When you can’t park your car under the oak tree because it’s in danger of getting bombarded by acorns, when rakes and snow shovels are pressed into service, gathering up a whole barrel’s worth, and when you can practically see the squirrels getting fatter from your kitchen window, you know it’s a “mast year.”
In Chaplin, Connecticut, Jean M. noticed “crazy acorns this fall.” And she wasn’t alone.
A mast year is a year when oaks throw off abundant acorns, from the old English word mæst(referring to years when you could smack an oak with a stick, sending acorns to the forest floor, for pigs). Reports to ISeeChange and elsewhere suggest “masting” oaks this year are in Connecticut, New Jersey, Massachusetts, Pennsylvania, New York and Wisconsin – at least. (California’s oaks are having a poor-to-middling year, something we’ll talk about later.)
“I have never, ever, ever seen an acorn crop like there was this year. Literally, a carpet of the things,” Jean says. Nearby in Windham, Connecticut, Judy D. noticed the same thing. “I don’t remember seeing this many acorns dropping for this long in the 20 years we’ve been here.”
So did Roland A. in East Brunswick, NJ. And in Ithaca, NY, Nick T. reported that local hunters noticed the same thing – and they like how abundant food makes for well-fed game.
John L. in Independence, WI offers his own theory. “Two long winters and slow late springs built up a reservoir of pent up desire,” he writes. “2015 was a nearly normal spring with most indicators coming in within a few days of average. The oaks responded by producing a massive output of seeds.”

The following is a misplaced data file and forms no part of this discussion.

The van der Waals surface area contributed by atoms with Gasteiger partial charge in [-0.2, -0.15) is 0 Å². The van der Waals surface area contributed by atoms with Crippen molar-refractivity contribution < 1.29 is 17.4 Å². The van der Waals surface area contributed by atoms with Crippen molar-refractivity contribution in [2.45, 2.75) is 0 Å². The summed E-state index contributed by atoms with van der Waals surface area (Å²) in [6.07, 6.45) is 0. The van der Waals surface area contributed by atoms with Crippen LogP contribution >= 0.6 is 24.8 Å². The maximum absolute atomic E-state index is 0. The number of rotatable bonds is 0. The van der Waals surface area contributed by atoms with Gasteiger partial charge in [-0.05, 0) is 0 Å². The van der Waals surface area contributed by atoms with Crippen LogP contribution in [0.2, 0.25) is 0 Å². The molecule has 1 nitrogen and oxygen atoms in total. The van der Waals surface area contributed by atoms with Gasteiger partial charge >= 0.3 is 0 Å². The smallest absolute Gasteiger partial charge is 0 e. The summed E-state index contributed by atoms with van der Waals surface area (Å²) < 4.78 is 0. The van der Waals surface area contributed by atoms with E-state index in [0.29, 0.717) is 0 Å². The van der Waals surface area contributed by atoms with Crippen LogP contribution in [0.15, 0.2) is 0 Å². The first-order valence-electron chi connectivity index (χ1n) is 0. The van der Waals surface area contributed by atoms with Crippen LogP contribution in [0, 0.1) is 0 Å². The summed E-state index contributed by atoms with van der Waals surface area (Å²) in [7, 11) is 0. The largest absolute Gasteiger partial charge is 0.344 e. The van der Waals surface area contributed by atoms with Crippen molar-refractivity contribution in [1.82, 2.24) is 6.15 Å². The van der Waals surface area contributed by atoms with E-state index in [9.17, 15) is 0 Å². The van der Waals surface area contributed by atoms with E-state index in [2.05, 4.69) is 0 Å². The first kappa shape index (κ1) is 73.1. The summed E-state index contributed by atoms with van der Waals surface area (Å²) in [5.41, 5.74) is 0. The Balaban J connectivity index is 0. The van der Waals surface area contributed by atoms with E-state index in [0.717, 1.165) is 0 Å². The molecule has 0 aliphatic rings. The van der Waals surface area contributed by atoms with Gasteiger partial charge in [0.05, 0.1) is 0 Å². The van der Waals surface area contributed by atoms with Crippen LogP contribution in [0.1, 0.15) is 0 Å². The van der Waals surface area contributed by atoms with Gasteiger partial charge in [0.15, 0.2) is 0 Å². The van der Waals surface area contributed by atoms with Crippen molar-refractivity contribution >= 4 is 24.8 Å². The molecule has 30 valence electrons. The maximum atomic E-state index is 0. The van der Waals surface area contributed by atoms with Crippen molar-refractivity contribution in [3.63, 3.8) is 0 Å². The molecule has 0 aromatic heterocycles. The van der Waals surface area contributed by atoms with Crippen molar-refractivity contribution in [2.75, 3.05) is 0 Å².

ophis via Flickr. Acorns from Red and Scarlet Oaks, gathered in the Blue Hills Reservation, Quincy, Massachusetts, 2009.
Synchronicity is part of a successful survival strategy
Mast years offer acorns a better chance of survival. Think about every time you’ve seen acorns in the mouths of squirrels and chipmunks, hoarded by mice and woodpeckers, and nibbled by deer. (Not to mention squashed on the pavement.) When trees throw off 10,000 acorns apiece, even the greediest buffet-goers can’t get in the way of propagating oaks.
What’s really interesting is that oak trees figure out to have a big year together. A mast year can stretch across five hundred miles, for example, in a state like California, where the trees can be 10 miles apart. So-called synchronous behavior improves the odds that a tiny acorn will become a mighty oak.
Theories about the benefits masting brings oaks are pretty solid. But masting itself remains mysterious.
For one thing, oaks move slowly. They can mature and throw off acorns every year, or every two years, or more. Those California Black Oaks tend to mast around seven years apart; that’s a long time between data points. Throw in sudden oak death, development and drought and it’s hard to see consistent patterns.Changing climate does seem to influence some masting, according to limited studies in the U.S., Sweden, the Netherlands, and New Zealand. Spring rain and temperatures seem to signal oaks into reproductive action, which begins with a bloom.
We’ve already talked about how ISeeChange observers noticed warmer temperatures in season creep and in blooms out of season. In Britain, citizen scientists have noticed that when blooming oaks are out of sync, the acorn crop for those matured oaks is more meager. Zoologists and other scientists interested in California oaks believe something similar might be at play.
At the University of California’s Hastings Reservation in Carmel Valley (and up and down the state) research zoologists Walter Koenig and Jean Knops have been studying oak acorn production for 35 years. In one species of California Black Oaks, trees toward the northern end of the state throw off crops of acorns that are smaller and more variable than more southerly oaks. Scientists suspect that temperature variability may be a factor, as well as soil moisture. And in California, at least, those are growing concerns.
Meanwhile, this year’s masting is a preview of coming attractions: where you’ve seen an acorn carpet, you’re likely to see more animals, and fatter ones, invasive and local, nuisance animals and game. (Not to mention diseases they carry.) So keep an eye out: this year’s thunk! on your car could mean fat squirrels come spring.
Photo via Flickr/knitsteel